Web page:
Central California was shaken by a M6.5 earthquake on December 22, 2003.
This event was located 6 miles NE of San Simeon, CA, and has a
This event is being followed by an active aftershock sequence. As of March 18, 2003
there have been 28 events over magnitude 4, and 230 events of magnitude 3.0 and
higher as determined by the automatic systems. We have put together a
figure illustrating the distribution of aftershocks with time,
comparing the decay to the 1983 Coalinga and 1989 Loma Prieta earthquakes.
The San Simeon sequence appears to be behaving more like Coalinga than
Loma Prieta, as the Coalinga sequence also had a vigorous aftershock
sequence with a number of larger events.
Several people in the Cambria area have reported "shaking" or "rumbling" around 10:40 AM on Dec 22,
prior to the M6.5. Analysis of the seismic data indicates that this is most
likely a sonic boom, and not an earthquake.
This figure shows a portion
of an "electronic helicorder" for the period 10AM-11AM 12/22 PST from station PCB (near Cambria)
which shows a small signal at 2003/12/22 10:38 PST. The impulse-response signal at 18:46 is a
daily calibration signal. A blow up of the trace at that
time shows the detail of the signal.
The M6.5 earthquake is the largest earthquake in California since the
M7.1 1999 Hector Mine earthquake.
In 1952, an M6 earthquake occurred in this general area.
UC Berkeley Seismological Lab, USGS/Menlo Park, LLNL, SCEC, State of CA
The CISN Northern California Management Center produces
for events of M3.5 and higher. ShakeMaps are based on the observed ground motions from
seismic instruments combined with predicted motions in areas without sensors. In this sequence
ShakeMaps have been produced for several events.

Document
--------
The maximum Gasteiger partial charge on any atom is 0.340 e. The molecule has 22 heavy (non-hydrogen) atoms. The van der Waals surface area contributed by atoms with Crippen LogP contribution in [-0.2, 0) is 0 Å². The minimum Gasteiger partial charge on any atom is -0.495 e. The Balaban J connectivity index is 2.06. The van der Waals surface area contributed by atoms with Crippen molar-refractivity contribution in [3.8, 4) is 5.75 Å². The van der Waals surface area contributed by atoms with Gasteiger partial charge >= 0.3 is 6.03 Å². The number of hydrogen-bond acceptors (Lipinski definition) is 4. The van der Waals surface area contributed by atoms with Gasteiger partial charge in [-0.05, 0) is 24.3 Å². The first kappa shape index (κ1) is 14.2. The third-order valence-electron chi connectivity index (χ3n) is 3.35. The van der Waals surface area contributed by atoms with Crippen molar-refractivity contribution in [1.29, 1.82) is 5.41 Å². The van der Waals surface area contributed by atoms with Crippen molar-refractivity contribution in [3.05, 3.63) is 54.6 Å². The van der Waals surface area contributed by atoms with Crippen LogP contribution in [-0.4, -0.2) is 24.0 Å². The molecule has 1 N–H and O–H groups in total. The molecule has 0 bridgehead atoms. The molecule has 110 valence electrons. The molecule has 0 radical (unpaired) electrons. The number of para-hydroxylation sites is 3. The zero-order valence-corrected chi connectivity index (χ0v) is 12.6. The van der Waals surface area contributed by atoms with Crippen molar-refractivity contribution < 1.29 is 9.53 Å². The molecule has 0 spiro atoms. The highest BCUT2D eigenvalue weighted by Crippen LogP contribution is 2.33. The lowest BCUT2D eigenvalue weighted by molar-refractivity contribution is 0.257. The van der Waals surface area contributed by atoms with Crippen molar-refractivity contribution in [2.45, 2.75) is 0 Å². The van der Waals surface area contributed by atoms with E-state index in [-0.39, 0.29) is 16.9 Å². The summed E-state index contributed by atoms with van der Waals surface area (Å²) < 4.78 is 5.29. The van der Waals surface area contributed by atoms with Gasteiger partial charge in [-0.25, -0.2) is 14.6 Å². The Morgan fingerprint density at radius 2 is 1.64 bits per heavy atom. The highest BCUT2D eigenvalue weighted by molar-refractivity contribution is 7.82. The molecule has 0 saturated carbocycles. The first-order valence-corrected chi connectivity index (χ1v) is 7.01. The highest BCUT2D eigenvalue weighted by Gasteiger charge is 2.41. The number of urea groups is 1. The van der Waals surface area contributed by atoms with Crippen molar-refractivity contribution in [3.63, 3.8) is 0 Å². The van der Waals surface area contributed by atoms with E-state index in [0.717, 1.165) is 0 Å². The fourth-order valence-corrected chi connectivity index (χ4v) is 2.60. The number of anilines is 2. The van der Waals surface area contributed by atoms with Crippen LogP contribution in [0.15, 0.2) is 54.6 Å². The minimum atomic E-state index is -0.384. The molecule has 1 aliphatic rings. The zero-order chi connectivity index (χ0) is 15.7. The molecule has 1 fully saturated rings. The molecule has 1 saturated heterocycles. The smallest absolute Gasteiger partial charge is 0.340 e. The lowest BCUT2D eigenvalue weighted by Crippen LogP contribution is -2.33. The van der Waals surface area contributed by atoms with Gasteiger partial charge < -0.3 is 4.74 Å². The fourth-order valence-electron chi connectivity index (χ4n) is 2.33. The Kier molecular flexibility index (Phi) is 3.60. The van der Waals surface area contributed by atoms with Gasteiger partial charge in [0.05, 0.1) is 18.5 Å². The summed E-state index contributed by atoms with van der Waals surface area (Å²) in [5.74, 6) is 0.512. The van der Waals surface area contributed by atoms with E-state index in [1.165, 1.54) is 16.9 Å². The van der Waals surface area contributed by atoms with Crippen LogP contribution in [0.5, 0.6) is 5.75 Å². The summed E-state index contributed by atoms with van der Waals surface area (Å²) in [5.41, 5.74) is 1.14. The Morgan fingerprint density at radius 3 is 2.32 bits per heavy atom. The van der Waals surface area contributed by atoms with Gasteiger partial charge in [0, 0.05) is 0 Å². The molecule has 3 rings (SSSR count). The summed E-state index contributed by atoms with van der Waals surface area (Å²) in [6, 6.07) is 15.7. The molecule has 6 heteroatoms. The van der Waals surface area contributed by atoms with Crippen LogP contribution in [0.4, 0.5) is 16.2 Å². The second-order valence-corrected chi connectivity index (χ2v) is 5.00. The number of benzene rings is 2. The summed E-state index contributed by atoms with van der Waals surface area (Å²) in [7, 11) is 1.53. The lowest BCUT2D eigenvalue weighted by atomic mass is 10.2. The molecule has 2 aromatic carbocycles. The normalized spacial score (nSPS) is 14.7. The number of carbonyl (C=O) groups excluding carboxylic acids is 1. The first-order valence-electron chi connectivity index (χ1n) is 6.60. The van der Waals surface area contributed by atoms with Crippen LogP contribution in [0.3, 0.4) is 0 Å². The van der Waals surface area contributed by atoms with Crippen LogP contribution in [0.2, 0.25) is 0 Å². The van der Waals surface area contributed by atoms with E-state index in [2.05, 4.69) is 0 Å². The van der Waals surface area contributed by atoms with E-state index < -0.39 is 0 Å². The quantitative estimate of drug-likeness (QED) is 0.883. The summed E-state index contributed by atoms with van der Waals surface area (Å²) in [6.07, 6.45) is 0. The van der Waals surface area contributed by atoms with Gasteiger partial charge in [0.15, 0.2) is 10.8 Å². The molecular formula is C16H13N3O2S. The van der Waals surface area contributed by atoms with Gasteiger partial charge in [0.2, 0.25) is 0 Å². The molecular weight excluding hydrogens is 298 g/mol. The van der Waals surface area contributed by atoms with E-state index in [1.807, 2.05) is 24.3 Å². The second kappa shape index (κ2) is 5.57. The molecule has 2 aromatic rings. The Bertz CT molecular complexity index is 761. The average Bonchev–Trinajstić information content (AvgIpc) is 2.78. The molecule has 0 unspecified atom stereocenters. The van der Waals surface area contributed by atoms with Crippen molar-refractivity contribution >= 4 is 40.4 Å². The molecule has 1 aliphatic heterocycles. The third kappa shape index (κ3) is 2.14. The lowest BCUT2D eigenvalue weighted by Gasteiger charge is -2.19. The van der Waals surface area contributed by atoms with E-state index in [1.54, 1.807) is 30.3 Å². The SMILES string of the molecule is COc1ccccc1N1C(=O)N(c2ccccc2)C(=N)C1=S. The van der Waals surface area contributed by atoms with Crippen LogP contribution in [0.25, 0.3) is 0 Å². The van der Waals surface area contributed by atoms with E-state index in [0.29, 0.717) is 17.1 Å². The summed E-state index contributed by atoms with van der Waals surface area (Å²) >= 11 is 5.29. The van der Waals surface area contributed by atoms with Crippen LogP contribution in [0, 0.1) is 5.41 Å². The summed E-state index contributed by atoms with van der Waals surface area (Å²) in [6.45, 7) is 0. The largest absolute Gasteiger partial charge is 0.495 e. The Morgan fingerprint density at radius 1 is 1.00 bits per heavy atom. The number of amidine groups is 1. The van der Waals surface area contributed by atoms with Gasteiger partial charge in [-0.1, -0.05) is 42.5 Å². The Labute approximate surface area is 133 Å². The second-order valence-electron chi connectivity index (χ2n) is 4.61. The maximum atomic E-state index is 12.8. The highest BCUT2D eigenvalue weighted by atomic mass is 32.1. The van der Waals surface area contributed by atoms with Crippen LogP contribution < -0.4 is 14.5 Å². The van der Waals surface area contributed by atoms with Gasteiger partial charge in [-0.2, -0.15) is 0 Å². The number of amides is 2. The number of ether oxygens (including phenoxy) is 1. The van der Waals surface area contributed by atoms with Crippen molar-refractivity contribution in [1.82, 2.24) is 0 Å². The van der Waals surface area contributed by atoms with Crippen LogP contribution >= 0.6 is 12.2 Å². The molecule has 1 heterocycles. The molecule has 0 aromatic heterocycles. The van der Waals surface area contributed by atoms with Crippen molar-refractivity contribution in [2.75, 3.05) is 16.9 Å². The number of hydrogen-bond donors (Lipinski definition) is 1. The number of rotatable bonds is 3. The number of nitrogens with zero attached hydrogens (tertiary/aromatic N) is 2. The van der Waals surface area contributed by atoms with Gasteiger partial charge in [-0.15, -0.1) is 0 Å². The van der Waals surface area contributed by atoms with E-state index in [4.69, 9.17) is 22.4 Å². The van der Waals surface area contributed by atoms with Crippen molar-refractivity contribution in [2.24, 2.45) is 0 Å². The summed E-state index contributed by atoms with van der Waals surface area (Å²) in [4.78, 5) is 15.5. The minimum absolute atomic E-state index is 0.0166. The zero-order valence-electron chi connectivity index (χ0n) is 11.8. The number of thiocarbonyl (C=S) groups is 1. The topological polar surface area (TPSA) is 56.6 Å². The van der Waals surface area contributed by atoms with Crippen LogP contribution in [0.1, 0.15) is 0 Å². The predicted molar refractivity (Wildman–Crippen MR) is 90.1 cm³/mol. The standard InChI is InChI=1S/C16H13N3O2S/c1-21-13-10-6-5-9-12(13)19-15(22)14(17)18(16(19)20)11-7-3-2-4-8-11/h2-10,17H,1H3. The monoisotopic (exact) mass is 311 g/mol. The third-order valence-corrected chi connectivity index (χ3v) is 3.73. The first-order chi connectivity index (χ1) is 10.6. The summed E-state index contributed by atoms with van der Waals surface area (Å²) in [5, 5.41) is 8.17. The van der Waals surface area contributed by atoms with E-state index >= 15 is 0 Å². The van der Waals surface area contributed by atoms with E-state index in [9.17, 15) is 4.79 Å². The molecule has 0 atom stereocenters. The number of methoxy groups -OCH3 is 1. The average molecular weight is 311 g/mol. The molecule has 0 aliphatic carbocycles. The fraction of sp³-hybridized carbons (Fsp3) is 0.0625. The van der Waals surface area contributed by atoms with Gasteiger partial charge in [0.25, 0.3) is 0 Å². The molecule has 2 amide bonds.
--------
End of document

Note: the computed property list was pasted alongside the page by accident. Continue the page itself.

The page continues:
March 24, 2004
The CISN has updated the ShakeMap for the M6.5 San Simeon earthquake. The updated map
reflects several changes. First, the map was updated using the new version of the
ShakeMap software - version 3.0. This new version introduces some minor
changes in appearence of the map as well as a number of "under the hood"
changes that improve the speed and distribution of the maps. Second,
we corrected a problem in the code used to compute distances to a
rupture segment. As a result, previous maps underestimated ground
motions near the fault trace. The new map shows the corrected estimates
of ground motion.
The CISN Engineering Data Center
produces reports showing details of
ground motions for events of interest.
The M6.5 earthquake was widely felt, from San Francisco and Santa Rosa to Los Angeles
and Oceanside. Many of the aftershocks have been widely felt as well. People with Internet
access can report their observations through the Did You Feel It?
Web site. In the link below, you can see the map illustrating the reported
intensities for the M6.5 event. Unlike the ShakeMaps - which
are based on data from seismic instruments - these maps are based on human